Cisco's powerful CRS-3 router is a significant step in meeting the rapidly growing demand for bandwidth driven by video, cloud computing and mobility, according to analysts. However, Cisco's closest rival, Juniper Networks, is less impressed.
Cisco Systems CEO John Chambers for more
than a year has been preaching that the seemingly insatiable demand for network
bandwidth will only grow as video, mobile devices and cloud computing become
Chambers reiterated that message March 9 when unveiling Cisco's
massive CRS-3 router,
which promises a capacity of 322T bps, can support
IPv6 traffic and supports other Cisco data center and cloud computing products such
as its UCS (Unified Computing System) and Nexus portfolio of switches.
Developed over the course of three years at a cost of $1.6
billion, the CRS-3 is ready to take on the future
bandwidth demands of the average business and the average consumer, with their
video communications and rapidly increasing use of mobile devices as a primary
Internet device, Chambers said.
Industry analysts agreed, noting that six years ago, when Cisco
unveiled its CRS-1, few thought bandwidth
demand would reach the point where 92T-bps capacity was needed. However, as
Yankee Group analyst Zeus Kerravala said, Cisco has shipped almost 5,000 CRS-1
routers during those six years.
"Clearly, there's a demand," Kerravala said in a blog
He said Chambers' vision dovetails with what Yankee Group
analysts said in introducing their Anywhere Enterprise idea in 2008: that the
convergence of cloud computing, mobility and social media-including video-would
drive the need for more powerful networks.
In the consumer world, that's playing out with such products as
cloud-based video, real-time gaming services and HD television.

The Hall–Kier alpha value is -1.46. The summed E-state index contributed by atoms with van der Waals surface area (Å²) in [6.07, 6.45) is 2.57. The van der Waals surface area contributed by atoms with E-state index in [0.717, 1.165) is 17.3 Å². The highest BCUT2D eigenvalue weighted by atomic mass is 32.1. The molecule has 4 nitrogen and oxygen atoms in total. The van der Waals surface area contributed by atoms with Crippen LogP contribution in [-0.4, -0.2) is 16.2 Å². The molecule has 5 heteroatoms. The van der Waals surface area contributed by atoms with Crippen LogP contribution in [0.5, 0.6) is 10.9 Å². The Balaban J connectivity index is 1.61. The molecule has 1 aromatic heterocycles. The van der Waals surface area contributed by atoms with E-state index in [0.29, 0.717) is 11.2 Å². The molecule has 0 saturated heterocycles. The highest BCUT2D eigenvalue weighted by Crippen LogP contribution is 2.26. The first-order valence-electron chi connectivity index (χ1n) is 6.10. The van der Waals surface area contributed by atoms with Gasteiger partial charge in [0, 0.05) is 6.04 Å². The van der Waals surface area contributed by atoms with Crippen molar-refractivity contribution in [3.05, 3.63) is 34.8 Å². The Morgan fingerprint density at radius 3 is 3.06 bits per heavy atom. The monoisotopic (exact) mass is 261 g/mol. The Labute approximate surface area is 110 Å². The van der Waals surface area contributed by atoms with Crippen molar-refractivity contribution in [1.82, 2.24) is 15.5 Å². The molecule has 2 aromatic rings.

"In the enterprise markets, this means growth of
bandwidth-intensive applications such as workload mobility, unified
communications, videoconferencing and telepresence," Kerravala wrote.
"Moving these complex applications to the cloud certainly decreases the
complexity level for enterprises and allows the network operators to move from
being a vendor of commodity services to a strategic partner."
Brian White, an analyst with Ticonderoga Securities, agreed.
"The naysayers will label Cisco's latest invention as
'hype;' however, new, high-performance innovations such as the CRS-3
pave the way for the development of new applications, new services, new uses of
data and potentially new industries," White wrote in a March 10 report.
"At the same time, these products set the stage for the next big leap in
performance that will drive even more data traffic. Ultimately, the few leading
networking vendors that are able keep up with this innovation cycle will reap
Both Kerravala and White said they expect that the demand for
bandwidth will continue to grow, particularly as more products like the CRS-3
arrive to handle that demand.
"Overall, Cisco estimates that each person will consume
15TB of data between our personal and professional lives every month,"
Kerravala wrote. "Is the 15TB a real number? Maybe and maybe not. But the
fact remains, we use all the bandwidth we're given and will continue to."
The more capacity there is, the more consumers will want it,
"As companies such as Cisco enable service providers to
deliver higher-bandwidth services to both consumers and enterprises, we believe
this capacity will expand the core footprint [and] drive further demand for
networking gear, and new applications will arise that drive further
investment," White wrote.
Video will be a key player in this, he said. Cisco has
estimated that 91 percent of Internet traffic by 2013 will be video, and
overall, IP traffic will grow 40 percent per year. The CRS-3
not only will be a good tool for handling that, but also will play a significant
role in future data centers, White said.
"Expanded capacity at the core with the CRS-3
will also pave the way for more powerful data centers that can support the public
cloud, which Cisco is well-positioned to benefit [from] with its Nexus and UCS
platforms," White said.